2016 Audi S7 Review

Lucky Number S7

The Audi S7 is a high-performance sedan for style-conscious shoppers. But don’t let this four-door coupe’s good looks deceive you; it’s much more than a rolling fashion statement.

Sharing the same basic underpinnings with the altogether enjoyable A6, this sleek and speedy machine drives even better than it looks. But, fortunately, its thoroughbred engineering didn’t stop designers from tweaking a few things.

For 2016, the S7 gains a reworked front fascia to accommodate LED headlights; the car’s tail lamps use the same illumination technology, ensuring other motorists can see the fact that this is an Audi from miles away.

Two fresh interior colors are also on the menu, as are four new trim inlays.

Out of Sight, Top of Mind

But this is not where Audi’s S7 received the most attention for this new model year, oh no. Its powertrain has been generously improved.

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The car is propelled – and rapidly – by a 4.0-liter twin-turbocharged V8, just like last year’s version. However, engineers squeezed and extra 30 horses out of this powerplant, making for a total of 450. Torque clocks in at 406 lb-ft, all of which is available from basement to attic, from just 1,400 rpm all the way to 5,700.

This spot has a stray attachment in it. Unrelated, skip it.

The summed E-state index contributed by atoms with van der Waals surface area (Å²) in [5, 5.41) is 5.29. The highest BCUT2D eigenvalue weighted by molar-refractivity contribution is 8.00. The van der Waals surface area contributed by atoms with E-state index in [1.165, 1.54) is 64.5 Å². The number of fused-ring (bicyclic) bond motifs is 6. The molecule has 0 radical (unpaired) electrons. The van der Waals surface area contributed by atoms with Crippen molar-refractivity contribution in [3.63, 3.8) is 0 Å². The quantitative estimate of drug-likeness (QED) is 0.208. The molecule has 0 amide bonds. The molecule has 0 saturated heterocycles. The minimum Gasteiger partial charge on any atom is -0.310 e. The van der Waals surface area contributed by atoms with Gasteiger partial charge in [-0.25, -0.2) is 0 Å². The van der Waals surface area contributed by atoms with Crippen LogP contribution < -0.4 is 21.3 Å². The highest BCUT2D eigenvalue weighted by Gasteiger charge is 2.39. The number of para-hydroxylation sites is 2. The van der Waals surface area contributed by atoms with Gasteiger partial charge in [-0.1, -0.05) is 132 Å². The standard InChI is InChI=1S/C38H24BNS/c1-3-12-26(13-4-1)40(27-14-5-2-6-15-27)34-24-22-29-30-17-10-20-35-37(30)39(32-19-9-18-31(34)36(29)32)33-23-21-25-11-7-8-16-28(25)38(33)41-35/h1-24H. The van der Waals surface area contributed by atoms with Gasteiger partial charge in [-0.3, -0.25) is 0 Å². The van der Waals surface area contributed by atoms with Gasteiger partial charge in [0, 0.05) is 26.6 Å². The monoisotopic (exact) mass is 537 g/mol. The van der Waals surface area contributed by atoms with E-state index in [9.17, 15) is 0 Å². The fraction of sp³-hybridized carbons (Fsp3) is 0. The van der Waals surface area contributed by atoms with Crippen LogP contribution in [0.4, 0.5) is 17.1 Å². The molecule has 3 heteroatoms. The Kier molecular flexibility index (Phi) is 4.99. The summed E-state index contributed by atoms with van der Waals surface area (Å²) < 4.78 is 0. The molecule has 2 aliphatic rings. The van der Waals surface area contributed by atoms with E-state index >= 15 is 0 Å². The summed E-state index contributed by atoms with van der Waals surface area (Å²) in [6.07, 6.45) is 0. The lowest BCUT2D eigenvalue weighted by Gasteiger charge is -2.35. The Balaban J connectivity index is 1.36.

All of this mojo blesses the car with serious performance. It’ll rocket to 60 miles an hour in a claimed 4.5 seconds, though in truth, it’s probably fleeter than that. No matter how you slice it, this is impressive scoot, especially when you consider the S7’s curb weight, which is nearly 4,600 pounds. That’s comparable to a Ford Explorer, which is a huge crossover vehicle.

If, for some reason, you need even more power, Audi will happily sell you an RS 7, which is sportier and, not surprisingly, significantly faster. Its version of that 4.0-liter V8 has been goosed for an additional 110 horsepower compared to the S7, something that drops the 60 sprint to just 3.7 seconds.

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Of course, the S7 is an Audi, which means a few things. It has a top-quality interior, is dressed in subtle design and it features all-wheel drive. The company’s famous quattro system has also been enhanced for 2016. The available sport differential features new software that make it even more responsive than before.

A seven-speed S tronic dual-clutch automatic transmission is the sole gearbox offered. It does what it can to enhance both performance and efficiency. On the subject of consumption, the S7 stickers at 17 miles per gallon in urban driving and an impressive 27 while cruising on the highway. Combined, it should average 21 mpg.

Style and Substance

Thanks to its liftback design, this car offers up nearly 25 cubic feet of cargo space. This compares quite favorably to the A6, which has a little more than 14 cubes of maximum volume.

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However, the S7’s hold sounds more generous than it is in reality, since the area is rather awkwardly shaped. It’s broad, long and shallow because of the sloping hatch. In short, this car’s trunk is spacious, but don’t expect to fit a washing machine in there.

Comparing the S7 to the A6 in other dimensions reveals some interesting things. For instance, its wheelbase is just two-tenths of an inch longer, spanning a generous 114.8 inches. However, it’s nearly three inches lower and more than two inches wider, dimensional changes that help give it that dramatic look.